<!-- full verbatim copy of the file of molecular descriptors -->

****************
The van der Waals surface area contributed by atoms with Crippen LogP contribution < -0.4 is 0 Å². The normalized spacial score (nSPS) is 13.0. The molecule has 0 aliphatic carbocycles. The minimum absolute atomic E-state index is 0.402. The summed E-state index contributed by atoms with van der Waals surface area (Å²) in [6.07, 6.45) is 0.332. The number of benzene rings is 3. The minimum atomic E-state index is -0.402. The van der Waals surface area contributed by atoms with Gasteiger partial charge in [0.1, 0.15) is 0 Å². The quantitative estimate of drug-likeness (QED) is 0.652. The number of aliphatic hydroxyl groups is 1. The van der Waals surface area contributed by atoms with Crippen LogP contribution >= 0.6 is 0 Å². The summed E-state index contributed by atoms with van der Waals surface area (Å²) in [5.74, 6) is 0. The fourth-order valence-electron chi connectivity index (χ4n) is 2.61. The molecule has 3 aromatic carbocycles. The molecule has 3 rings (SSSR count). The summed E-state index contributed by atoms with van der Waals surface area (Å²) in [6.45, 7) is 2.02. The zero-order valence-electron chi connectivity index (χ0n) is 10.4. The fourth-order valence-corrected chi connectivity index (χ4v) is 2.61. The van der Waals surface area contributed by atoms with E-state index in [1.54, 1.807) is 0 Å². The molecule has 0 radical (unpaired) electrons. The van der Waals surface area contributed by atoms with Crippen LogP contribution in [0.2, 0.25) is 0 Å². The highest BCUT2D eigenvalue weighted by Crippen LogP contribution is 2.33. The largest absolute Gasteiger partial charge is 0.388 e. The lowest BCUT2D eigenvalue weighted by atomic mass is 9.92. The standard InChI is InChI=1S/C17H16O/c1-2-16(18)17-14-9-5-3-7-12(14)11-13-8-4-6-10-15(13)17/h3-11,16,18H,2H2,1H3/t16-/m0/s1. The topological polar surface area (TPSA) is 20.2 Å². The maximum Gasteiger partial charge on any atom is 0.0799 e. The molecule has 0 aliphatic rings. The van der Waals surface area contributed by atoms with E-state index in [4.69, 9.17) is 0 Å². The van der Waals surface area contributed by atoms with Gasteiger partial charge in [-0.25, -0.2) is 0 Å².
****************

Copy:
The van der Waals surface area contributed by atoms with Crippen LogP contribution < -0.4 is 0 Å². The normalized spacial score (nSPS) is 13.0. The molecule has 0 aliphatic carbocycles. The minimum absolute atomic E-state index is 0.402. The summed E-state index contributed by atoms with van der Waals surface area (Å²) in [6.07, 6.45) is 0.332. The number of benzene rings is 3. The minimum atomic E-state index is -0.402. The van der Waals surface area contributed by atoms with Gasteiger partial charge in [0.1, 0.15) is 0 Å². The quantitative estimate of drug-likeness (QED) is 0.652. The number of aliphatic hydroxyl groups is 1. The van der Waals surface area contributed by atoms with Crippen LogP contribution >= 0.6 is 0 Å². The summed E-state index contributed by atoms with van der Waals surface area (Å²) in [5.74, 6) is 0. The fourth-order valence-electron chi connectivity index (χ4n) is 2.61. The molecule has 3 aromatic carbocycles. The molecule has 3 rings (SSSR count). The summed E-state index contributed by atoms with van der Waals surface area (Å²) in [6.45, 7) is 2.02. The zero-order valence-electron chi connectivity index (χ0n) is 10.4. The fourth-order valence-corrected chi connectivity index (χ4v) is 2.61. The van der Waals surface area contributed by atoms with E-state index in [1.54, 1.807) is 0 Å². The molecule has 0 radical (unpaired) electrons. The van der Waals surface area contributed by atoms with Crippen LogP contribution in [0.2, 0.25) is 0 Å². The highest BCUT2D eigenvalue weighted by Crippen LogP contribution is 2.33. The largest absolute Gasteiger partial charge is 0.388 e. The lowest BCUT2D eigenvalue weighted by atomic mass is 9.92. The standard InChI is InChI=1S/C17H16O/c1-2-16(18)17-14-9-5-3-7-12(14)11-13-8-4-6-10-15(13)17/h3-11,16,18H,2H2,1H3/t16-/m0/s1. The topological polar surface area (TPSA) is 20.2 Å². The maximum Gasteiger partial charge on any atom is 0.0799 e. The molecule has 0 aliphatic rings. The van der Waals surface area contributed by atoms with E-state index in [4.69, 9.17) is 0 Å². The van der Waals surface area contributed by atoms with Gasteiger partial charge in [-0.25, -0.2) is 0 Å².